The importance of word testing.
There is a conventional battery of tests, with a few variations, that give an audiologist diagnostic information about a patient’s ear health and hearing capabilities. Otoscopy allows the examiner to visualize the outer ear, including the external ear canal all the way to the tympanic membrane (eardrum) for malformations, blockages or signs of trauma or disease. Pure tone audiometry assesses the intensity level necessary for a patient to barely detect various frequencies of sound within the spectrum of human hearing. Bone conduction determines the degree to which the outer and middle ear may reduce the amount of sound energy that reaches the inner ear by quantifying any “conductive loss”. Tympanometry, acoustic reflexes and otoacoustic emissions are objective tests of ear function (not hearing per se), and have been described in earlier blog entries. Another vital area of diagnosis is word testing.
There are several reasons audiologists test with words native to the test subject. Verbal communication is obviously the most important reason we have a hearing system, along with safety. Helen Keller famously observed that loss of vision “separates us from objects”, but hearing loss “separates us from people”. This is truer of people who have lost hearing than of people born deaf, but the fact remains that verbal communication is of immeasurable importance for most of us and is the deficit hearing impaired patients complain most bitterly about.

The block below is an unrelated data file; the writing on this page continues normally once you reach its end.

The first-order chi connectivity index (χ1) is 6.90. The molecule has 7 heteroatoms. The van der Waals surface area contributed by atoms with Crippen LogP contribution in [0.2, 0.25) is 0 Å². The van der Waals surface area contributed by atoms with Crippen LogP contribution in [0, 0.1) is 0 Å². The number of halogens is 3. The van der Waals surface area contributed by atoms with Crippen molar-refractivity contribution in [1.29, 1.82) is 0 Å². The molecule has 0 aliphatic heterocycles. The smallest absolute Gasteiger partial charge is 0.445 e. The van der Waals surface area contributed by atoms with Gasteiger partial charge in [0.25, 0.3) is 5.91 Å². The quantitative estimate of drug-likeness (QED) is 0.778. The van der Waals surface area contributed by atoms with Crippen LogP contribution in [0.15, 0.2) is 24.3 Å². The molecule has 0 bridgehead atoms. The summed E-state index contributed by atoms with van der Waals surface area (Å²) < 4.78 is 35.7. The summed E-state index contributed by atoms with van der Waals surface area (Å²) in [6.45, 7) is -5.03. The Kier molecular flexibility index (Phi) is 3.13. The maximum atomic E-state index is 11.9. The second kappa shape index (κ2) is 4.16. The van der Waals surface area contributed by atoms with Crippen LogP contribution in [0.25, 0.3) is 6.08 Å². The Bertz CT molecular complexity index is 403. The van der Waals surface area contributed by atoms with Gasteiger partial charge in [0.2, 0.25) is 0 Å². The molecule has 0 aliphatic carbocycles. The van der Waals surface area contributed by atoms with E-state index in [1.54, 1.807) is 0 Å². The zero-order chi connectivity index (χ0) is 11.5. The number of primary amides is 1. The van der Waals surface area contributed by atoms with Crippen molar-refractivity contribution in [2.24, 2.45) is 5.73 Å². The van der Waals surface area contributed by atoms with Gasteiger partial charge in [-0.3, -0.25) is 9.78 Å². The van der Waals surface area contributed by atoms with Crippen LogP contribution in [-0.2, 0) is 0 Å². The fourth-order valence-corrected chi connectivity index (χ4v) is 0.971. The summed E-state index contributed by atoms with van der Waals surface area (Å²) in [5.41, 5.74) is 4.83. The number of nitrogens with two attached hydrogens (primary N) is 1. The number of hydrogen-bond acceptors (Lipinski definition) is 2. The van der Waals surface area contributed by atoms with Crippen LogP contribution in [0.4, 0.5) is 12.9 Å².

A second reason word testing is necessary is that certain patterns of errors that can ONLY be revealed by careful test administration can act as “red flags” for conditions that require referrals to other specialists, such as otolaryngologists, and additional testing, such as MRI. A competent tester must be familiar with these signs and the proper procedures.
Thirdly, for the many patients who require amplification, a good hearing aid dispenser must understand not only the diagnostic implications of word testing, but also be able use the data to guide selection of the most appropriate instruments. Patterns of word errors are typically consistent with patterns of hearing loss and the frequencies of the sounds patients are missing. Often these are high-frequency consonant sounds, such as /s/, /f/ or /th/. Patients must be given expectations for improvement that are high yet realistic. Word testing is a large component of these expectations.
All hearing testing, especially word testing, must be done in a sound-shielded booth through headphones. An approved word list should be used. Words are not randomly chosen, and the intensity level of the presented words must be appropriate. An old-fashioned “whisper test”, where an examiner stands behind the subject and whispers words to be repeated, is virtually useless.
Always be sure to choose a hearing center that tests thoroughly and explains all results and their implications for you as a patient.